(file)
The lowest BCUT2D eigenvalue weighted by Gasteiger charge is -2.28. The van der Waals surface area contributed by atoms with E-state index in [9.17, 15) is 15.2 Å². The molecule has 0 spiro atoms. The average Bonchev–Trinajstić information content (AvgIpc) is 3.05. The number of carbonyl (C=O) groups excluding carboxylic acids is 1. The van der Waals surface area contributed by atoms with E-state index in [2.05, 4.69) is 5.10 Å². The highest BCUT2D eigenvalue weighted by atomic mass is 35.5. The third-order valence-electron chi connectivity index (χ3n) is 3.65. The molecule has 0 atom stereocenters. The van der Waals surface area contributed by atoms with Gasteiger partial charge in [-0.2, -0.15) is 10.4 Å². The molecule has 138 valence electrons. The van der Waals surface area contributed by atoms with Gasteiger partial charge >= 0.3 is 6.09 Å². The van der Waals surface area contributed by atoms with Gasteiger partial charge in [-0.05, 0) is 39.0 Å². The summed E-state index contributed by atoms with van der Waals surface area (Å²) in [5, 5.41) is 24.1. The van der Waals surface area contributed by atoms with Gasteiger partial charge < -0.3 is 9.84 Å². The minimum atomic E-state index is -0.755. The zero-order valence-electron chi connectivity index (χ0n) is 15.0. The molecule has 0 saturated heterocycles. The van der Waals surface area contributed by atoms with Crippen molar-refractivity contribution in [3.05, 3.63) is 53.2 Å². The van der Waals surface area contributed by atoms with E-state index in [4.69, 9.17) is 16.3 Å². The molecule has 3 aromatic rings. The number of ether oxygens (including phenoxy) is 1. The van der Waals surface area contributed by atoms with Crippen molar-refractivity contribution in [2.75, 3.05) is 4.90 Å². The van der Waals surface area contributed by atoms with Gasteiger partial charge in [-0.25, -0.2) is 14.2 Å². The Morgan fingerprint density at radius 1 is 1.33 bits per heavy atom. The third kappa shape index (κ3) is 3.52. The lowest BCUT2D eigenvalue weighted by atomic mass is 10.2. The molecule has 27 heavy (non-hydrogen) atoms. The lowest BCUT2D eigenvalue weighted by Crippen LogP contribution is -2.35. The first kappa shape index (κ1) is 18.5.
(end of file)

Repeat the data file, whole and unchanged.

The lowest BCUT2D eigenvalue weighted by Gasteiger charge is -2.28. The van der Waals surface area contributed by atoms with E-state index in [9.17, 15) is 15.2 Å². The molecule has 0 spiro atoms. The average Bonchev–Trinajstić information content (AvgIpc) is 3.05. The number of carbonyl (C=O) groups excluding carboxylic acids is 1. The van der Waals surface area contributed by atoms with E-state index in [2.05, 4.69) is 5.10 Å². The highest BCUT2D eigenvalue weighted by atomic mass is 35.5. The third-order valence-electron chi connectivity index (χ3n) is 3.65. The molecule has 0 atom stereocenters. The van der Waals surface area contributed by atoms with Gasteiger partial charge in [-0.2, -0.15) is 10.4 Å². The molecule has 138 valence electrons. The van der Waals surface area contributed by atoms with Gasteiger partial charge >= 0.3 is 6.09 Å². The van der Waals surface area contributed by atoms with Gasteiger partial charge in [-0.05, 0) is 39.0 Å². The summed E-state index contributed by atoms with van der Waals surface area (Å²) in [5, 5.41) is 24.1. The van der Waals surface area contributed by atoms with Gasteiger partial charge < -0.3 is 9.84 Å². The minimum atomic E-state index is -0.755. The zero-order valence-electron chi connectivity index (χ0n) is 15.0. The molecule has 0 saturated heterocycles. The van der Waals surface area contributed by atoms with Crippen molar-refractivity contribution in [3.05, 3.63) is 53.2 Å². The van der Waals surface area contributed by atoms with E-state index in [4.69, 9.17) is 16.3 Å². The molecule has 3 aromatic rings. The number of ether oxygens (including phenoxy) is 1. The van der Waals surface area contributed by atoms with Crippen molar-refractivity contribution in [2.75, 3.05) is 4.90 Å². The van der Waals surface area contributed by atoms with Gasteiger partial charge in [-0.25, -0.2) is 14.2 Å². The Morgan fingerprint density at radius 1 is 1.33 bits per heavy atom. The third kappa shape index (κ3) is 3.52. The lowest BCUT2D eigenvalue weighted by atomic mass is 10.2. The molecule has 27 heavy (non-hydrogen) atoms. The lowest BCUT2D eigenvalue weighted by Crippen LogP contribution is -2.35. The first kappa shape index (κ1) is 18.5.